Dismiss Notice
Join Physics Forums Today!
The friendliest, high quality science and math community on the planet! Everyone who loves science is here!

Featured I 7 exoplanets around TRAPPIST-1

  1. Jun 14, 2017 #61
    TRAPPIST-1 also has sizable starspots, judging from its light curve in Figure 2 of the improved-masses paper. The star rotates with a period of around 3 days.

    Figure 3 in that paper shows how orbit fits were improved by adding the Kepler "K2" observations. It shows observed TTV's and calculated TTV curves from a large number of randomly-generated orbits. That random generation was a result of Markov-Chain Monte Carlo (MCMC) fitting, something that seems much like simulated annealing. Randomly change the parameters, and if they improve the fit, accept them, but if they don't, then accept them with probability exp(-(Enew - Eold)/T), where the E's are error values and T is a sort of temperature.

    For b to g, the new curves are well inside the old curves, meaning that the with-K2 mass estimates are both smaller and with smaller error bars than the without-K2 ones. My estimated amplitudes: b: 2 min, c: 2 min, d: 25 min?, e: 10 min?, f: 40 min, g: 30 min.

    Planet h has three distinct sets of TTV fits, with a few outlying fits. The most populous set having an amplitude of about 100 min.

    From the seven-planets announcement paper, transit durations are b: 36.40+-0.17 min, c: 42.37+-0.22 min, d: 49.13+-0.65 min, e: 57.21+-0.71 min, f: 62.60+=0.60 min, g: 68.40+-0.66 min, h: 76.7+2.7-2.0 min

    This may explain the error bars and scatter of the b and c TTV measurements. The scatter is much less for the outer ones.
  2. Jan 1, 2018 #62
  3. Feb 6, 2018 #63


    User Avatar
    2017 Award

    Staff: Mentor

  4. Feb 9, 2018 #64
    [1802.01377] The nature of the TRAPPIST-1 exoplanets -- the most recent paper on them at arxiv.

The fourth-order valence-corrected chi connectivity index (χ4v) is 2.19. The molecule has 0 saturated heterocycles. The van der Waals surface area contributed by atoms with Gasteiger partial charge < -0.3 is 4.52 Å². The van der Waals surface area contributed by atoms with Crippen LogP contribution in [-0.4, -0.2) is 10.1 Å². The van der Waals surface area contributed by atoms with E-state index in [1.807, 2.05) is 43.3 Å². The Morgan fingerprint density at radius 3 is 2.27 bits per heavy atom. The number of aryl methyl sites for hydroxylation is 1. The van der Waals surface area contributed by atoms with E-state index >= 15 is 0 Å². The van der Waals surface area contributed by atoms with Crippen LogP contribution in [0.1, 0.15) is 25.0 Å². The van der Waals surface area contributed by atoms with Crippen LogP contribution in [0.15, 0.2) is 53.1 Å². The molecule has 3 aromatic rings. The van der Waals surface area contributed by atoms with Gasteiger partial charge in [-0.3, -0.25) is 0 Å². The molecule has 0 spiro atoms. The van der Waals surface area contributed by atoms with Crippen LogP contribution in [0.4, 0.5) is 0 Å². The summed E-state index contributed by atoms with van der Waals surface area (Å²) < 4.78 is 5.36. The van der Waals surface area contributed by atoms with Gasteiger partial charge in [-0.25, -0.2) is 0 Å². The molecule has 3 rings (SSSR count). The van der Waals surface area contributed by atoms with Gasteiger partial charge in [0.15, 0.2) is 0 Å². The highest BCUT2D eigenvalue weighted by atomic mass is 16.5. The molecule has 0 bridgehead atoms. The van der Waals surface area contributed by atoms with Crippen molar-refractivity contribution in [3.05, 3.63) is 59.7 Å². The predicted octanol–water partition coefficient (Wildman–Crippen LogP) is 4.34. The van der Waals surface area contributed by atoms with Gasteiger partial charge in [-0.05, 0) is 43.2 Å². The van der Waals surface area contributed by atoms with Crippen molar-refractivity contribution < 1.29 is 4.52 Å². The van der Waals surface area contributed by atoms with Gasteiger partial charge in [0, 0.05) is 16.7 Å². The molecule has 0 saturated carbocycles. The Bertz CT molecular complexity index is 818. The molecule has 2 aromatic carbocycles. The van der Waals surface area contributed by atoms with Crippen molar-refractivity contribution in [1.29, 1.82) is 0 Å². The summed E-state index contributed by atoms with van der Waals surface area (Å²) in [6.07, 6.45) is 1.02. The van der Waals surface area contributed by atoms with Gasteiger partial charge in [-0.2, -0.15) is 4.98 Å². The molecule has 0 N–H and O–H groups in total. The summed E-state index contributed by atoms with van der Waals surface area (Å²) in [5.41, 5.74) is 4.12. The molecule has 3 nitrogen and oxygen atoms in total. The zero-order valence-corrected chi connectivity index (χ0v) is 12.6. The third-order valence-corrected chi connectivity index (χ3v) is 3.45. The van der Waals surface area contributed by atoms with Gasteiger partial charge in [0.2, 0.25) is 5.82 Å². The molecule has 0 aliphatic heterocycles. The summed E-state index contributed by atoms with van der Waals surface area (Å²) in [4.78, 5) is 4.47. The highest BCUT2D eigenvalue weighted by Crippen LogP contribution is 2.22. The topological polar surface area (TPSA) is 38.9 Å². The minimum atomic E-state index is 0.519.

Not So Strange New Worlds - NASA Spitzer Space Telescope, Imagining the Planets of TRAPPIST-1 - NASA Spitzer Space Telescope

    These planets likely have a few percent of water by mass, and this translates into something like

    b: 400, c: 200, d: 250, e: ~0, f: 250, g: 400, h: 150, all km of depth

    with error bars around 100 km of depth. The Earth has 0.023% water by mass, with average depth 3.7 km and planetwide average 2.6 km.
  5. Feb 9, 2018 #65
    How reliable is the relationship between mean density and water content? Are there alternative explanations for low densities (e.g. small metal cores)?
  6. Feb 11, 2018 #66
    Small iron cores would work, yes. In fact, that likely explains the densities of Mars and the Moon -- they are less dense than what one would expect from the Earth's composition.

    So in the case of as much rock as possible, only three of the moons would have sizable oceans -- b: 250, d: 150, g: 250 km depth.
  7. Feb 20, 2018 #67
    Planets b, c, and possibly d are all in runaway greenhouse state, so their low densities are likely the result of massive and thick steam atmospheres not a layer of ocean or ice. Little water building up bars of water vapor envelope can already explain the radius and masses of the inner three planets without involving large quantity of water in the condensed form.
  8. Feb 23, 2018 #68
    There's a little something called Scale height - Wikipedia:

    [tex]H = \frac{kT}{mg}[/tex]

    For our planet's atmosphere at the surface and 290 K, it is 8.5 km.

    At 1000 K and 1 Earth gravity, the scale height is 47 km -- not much compared to the sizes of these planets.

    Hydrogen has a much larger scale height, about 420 km.

    Hubble delivers first insight into atmospheres of potentially habitable planets orbiting TRAPPIST-1 | ESA/Hubble planets d, e, and f likely do not have a lot of hydrogen in their atmospheres, or else that telescope would have observed different effective sizes at different wavelengths.
Share this great discussion with others via Reddit, Google+, Twitter, or Facebook

Have something to add?
Draft saved Draft deleted